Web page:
The mechanism for excessive weight gain is clear—more calories are consumed than the body burns, and the excess calories are stored as fat (adipose) tissue. However, the exact cause is not as clear and likely arises from a complex combination of factors. Genetic factors significantly influence how the body regulates the appetite and the rate at which it turns food into energy (metabolic rate). Studies of adoptees confirm this relationship—the majority of adoptees followed a pattern of weight gain that more closely resembled that of their birth parents than their adoptive parents. A genetic predisposition to weight gain, however, does not automatically mean that a person will be obese. Eating habits and patterns of physical activity also play a significant role in the amount of weight a person gains. Recent studies have indicated that the amount of fat in a person’s diet may have a greater impact on weight than the number of calories it contains. Carbohydrates like cereals, breads, fruits, and vegetables and protein (fish, lean meat, turkey breast, skim milk) are converted to fuel almost as soon as they are consumed. Most fat calories are immediately stored in fat cells, which add to the body’s weight and girth as they expand and multiply. A sedentary lifestyle, particularly prevalent in affluent societies, such as in the United States, can contribute to weight gain. Psychological factors, such as depression and low self-esteem may, in some cases, also play a role in weight gain.
The researchers who conducted the earlier CDC study suggested that public health efforts and aggressive treatments aimed at preventing chronic diseases had greatly reduced the obesityobesity-related death risk.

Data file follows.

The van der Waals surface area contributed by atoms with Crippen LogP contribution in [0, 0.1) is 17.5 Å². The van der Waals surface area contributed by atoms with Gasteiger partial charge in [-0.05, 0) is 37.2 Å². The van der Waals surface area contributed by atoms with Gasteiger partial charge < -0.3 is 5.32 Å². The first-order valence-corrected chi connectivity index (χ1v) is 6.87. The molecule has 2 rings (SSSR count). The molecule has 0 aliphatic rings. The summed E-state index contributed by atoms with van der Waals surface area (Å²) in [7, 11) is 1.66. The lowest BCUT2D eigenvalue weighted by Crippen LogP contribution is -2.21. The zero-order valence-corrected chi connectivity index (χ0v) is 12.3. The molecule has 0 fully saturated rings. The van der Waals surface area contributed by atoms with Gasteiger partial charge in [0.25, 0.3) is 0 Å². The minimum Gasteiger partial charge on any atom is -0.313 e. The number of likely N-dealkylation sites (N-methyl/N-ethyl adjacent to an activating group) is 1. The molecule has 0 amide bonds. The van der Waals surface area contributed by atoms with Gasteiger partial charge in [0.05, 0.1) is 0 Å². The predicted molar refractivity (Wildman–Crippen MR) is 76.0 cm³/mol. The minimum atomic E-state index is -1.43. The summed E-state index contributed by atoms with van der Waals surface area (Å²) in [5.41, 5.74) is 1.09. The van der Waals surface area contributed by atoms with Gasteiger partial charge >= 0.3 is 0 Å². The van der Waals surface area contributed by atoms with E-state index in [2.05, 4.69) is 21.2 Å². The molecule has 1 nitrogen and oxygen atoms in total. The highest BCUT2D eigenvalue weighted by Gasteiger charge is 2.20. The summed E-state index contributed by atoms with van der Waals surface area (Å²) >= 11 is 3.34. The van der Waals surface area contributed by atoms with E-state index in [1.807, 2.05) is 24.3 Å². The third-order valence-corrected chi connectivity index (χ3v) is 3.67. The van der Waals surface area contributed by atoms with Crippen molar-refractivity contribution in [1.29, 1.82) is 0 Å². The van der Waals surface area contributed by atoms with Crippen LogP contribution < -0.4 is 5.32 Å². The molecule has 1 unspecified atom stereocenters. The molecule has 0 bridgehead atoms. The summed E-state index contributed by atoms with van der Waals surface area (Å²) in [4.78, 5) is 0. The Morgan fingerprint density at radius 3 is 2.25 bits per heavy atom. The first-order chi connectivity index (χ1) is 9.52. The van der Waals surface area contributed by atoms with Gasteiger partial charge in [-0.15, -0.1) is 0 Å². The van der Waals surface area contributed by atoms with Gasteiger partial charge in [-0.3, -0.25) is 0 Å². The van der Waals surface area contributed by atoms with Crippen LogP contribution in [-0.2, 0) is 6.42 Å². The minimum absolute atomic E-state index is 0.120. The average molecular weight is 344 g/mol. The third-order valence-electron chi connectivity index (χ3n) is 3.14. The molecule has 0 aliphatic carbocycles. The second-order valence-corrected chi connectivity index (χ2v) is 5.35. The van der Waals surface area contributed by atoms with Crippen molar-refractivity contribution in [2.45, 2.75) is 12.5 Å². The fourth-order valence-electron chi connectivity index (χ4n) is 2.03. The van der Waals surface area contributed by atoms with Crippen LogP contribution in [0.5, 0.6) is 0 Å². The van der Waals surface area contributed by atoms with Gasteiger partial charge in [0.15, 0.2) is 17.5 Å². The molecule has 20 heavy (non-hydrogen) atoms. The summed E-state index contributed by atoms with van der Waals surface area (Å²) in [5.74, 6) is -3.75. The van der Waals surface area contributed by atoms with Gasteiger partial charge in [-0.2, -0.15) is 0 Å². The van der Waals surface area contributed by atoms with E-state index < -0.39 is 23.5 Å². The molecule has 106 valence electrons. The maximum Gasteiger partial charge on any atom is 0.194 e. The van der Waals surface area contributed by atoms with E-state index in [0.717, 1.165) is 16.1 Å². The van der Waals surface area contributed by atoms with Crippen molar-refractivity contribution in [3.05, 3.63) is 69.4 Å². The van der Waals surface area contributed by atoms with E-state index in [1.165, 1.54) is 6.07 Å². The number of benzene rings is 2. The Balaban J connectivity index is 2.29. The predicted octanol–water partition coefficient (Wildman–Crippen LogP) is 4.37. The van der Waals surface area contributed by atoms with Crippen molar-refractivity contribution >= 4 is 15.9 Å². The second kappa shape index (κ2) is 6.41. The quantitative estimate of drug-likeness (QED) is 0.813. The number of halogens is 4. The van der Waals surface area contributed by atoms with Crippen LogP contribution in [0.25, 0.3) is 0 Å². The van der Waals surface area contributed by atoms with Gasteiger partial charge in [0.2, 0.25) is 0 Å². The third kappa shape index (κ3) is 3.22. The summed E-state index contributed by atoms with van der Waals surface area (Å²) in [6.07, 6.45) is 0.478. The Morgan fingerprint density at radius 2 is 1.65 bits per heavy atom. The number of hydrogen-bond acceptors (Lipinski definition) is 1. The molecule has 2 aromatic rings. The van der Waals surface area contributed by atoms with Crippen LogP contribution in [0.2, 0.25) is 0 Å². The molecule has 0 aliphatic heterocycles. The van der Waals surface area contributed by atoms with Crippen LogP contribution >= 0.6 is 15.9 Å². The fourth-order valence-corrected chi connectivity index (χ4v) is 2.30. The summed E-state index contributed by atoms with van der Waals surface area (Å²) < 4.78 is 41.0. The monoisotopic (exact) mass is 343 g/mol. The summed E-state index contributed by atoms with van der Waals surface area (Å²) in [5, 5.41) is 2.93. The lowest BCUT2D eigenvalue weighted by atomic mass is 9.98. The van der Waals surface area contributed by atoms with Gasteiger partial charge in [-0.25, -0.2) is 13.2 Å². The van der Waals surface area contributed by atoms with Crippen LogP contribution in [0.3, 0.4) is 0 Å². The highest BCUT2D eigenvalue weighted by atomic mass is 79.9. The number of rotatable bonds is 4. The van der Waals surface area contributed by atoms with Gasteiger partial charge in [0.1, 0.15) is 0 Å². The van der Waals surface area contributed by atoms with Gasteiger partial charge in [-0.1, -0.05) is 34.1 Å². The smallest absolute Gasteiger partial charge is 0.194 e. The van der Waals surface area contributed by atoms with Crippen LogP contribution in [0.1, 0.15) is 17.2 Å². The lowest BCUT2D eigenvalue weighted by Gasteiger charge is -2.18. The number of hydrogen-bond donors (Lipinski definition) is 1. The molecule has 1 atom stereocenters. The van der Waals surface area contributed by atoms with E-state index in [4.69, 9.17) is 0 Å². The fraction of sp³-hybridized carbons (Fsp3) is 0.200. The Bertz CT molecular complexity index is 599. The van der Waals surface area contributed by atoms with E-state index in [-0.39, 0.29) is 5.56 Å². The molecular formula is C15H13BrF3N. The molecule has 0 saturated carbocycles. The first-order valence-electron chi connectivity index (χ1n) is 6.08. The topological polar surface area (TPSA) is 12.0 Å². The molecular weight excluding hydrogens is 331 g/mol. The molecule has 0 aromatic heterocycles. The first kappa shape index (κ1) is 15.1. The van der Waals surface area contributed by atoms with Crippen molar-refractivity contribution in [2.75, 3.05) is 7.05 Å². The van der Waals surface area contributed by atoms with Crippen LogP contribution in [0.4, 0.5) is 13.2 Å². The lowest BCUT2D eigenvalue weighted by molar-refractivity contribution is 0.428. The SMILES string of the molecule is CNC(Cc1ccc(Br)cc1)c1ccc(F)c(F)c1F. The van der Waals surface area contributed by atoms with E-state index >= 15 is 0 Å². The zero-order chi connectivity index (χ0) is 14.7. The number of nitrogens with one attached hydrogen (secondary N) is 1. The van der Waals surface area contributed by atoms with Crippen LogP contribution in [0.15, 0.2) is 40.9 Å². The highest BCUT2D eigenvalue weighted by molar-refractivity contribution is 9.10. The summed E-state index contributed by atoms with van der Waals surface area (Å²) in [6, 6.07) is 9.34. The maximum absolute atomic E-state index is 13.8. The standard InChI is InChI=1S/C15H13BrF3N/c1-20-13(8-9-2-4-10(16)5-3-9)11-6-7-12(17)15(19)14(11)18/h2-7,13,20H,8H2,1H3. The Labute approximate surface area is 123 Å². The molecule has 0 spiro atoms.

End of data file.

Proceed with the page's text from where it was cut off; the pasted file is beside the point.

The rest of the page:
Qsymia is the newest medication approved for weight loss. It is a combination of phentermine and extended-release topiramate. As with the other medications, it is only approved for patients who are obese (BMI >30) or overweight (BMQ >27) with one weight-related health issue. According to the FDA data, a statistically significant greater proportion of the patients taking Qsymia achieved 5% and 10% weight loss. All patients in the study were also encouraged to eat a well-balanced, reduced-calorie diet.
Phenylpropanolamine (Acutrim, Dextarim) is the only nonprescription weight-loss drug approved by the FDA These over-the-counter diet aids can boost weight loss by 5%. Combined with diet and exercise and used only with a doctor’s approval, prescription anti-obesity medications enable some patients to lose 10% more weight than they otherwise would. Most patients regain lost weight after discontinuing use of either prescription medications or nonprescription weight-loss products.
This study will see if personalized lifestyle education delivered to teens and young adults via smart phones, can improve body mass measurements as well as current care methods. Visit the EMPower: Electronic Media Powering Positive Health Changes in Youth for more information and to learn how to participate in this study.
With her wedding just days away, Wilhelm tried to get to the bottom of her father’s alarming transformation. Because he was diabetic, his primary care physician assumed the weight loss was diabetes-related and treated the problem as such. Wilhelm, worried that the condition might be more serious, tried insisting that her father go to the hospital, but he wouldn’t hear of it.
When it comes to shedding pounds, men have an advantage: They lose weight faster and more easily than women do. Why? In this episode, Molly and Cristen examine the many variables that affect weight loss in general — and female weight loss in particular.
Adults: A healthy weight for adults is usually when your BMI is 18.5 to less than 25. To figure out your BMI, use the National Heart, Lung, and Blood Institute’s online BMI calculator and compare it with the table below. You can also download the BMI calculator app for iPhone and Android.
Factors that may contribute to weight gain among adults and youth include genes, eating habits, physical inactivity, TV, computer, phone, and other screen time, sleep habits, medical conditions or medications, and where and how people live, including their access to healthy foods and safe places to be active.1,6